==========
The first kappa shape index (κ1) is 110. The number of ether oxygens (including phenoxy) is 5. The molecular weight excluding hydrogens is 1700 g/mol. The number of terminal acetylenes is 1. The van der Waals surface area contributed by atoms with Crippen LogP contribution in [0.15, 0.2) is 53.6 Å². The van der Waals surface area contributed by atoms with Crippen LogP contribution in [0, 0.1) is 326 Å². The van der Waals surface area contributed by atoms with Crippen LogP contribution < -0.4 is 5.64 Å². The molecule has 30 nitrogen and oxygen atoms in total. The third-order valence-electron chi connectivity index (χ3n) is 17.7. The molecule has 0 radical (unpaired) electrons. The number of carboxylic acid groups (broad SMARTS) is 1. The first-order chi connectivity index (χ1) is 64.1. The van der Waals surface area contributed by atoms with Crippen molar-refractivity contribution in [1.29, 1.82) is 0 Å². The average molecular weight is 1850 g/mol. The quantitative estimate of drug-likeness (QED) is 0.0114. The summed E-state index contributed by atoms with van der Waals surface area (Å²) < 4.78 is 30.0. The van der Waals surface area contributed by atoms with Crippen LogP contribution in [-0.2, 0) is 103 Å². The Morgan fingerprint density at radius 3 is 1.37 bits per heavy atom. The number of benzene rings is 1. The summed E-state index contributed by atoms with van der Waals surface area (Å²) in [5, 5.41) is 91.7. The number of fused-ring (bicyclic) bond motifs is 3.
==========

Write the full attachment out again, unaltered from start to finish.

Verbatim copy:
The first kappa shape index (κ1) is 110. The number of ether oxygens (including phenoxy) is 5. The molecular weight excluding hydrogens is 1700 g/mol. The number of terminal acetylenes is 1. The van der Waals surface area contributed by atoms with Crippen LogP contribution in [0.15, 0.2) is 53.6 Å². The van der Waals surface area contributed by atoms with Crippen LogP contribution in [0, 0.1) is 326 Å². The van der Waals surface area contributed by atoms with Crippen LogP contribution < -0.4 is 5.64 Å². The molecule has 30 nitrogen and oxygen atoms in total. The third-order valence-electron chi connectivity index (χ3n) is 17.7. The molecule has 0 radical (unpaired) electrons. The number of carboxylic acid groups (broad SMARTS) is 1. The first-order chi connectivity index (χ1) is 64.1. The van der Waals surface area contributed by atoms with Crippen molar-refractivity contribution in [1.29, 1.82) is 0 Å². The average molecular weight is 1850 g/mol. The quantitative estimate of drug-likeness (QED) is 0.0114. The summed E-state index contributed by atoms with van der Waals surface area (Å²) < 4.78 is 30.0. The van der Waals surface area contributed by atoms with Crippen LogP contribution in [-0.2, 0) is 103 Å². The Morgan fingerprint density at radius 3 is 1.37 bits per heavy atom. The number of benzene rings is 1. The summed E-state index contributed by atoms with van der Waals surface area (Å²) in [5, 5.41) is 91.7. The number of fused-ring (bicyclic) bond motifs is 3.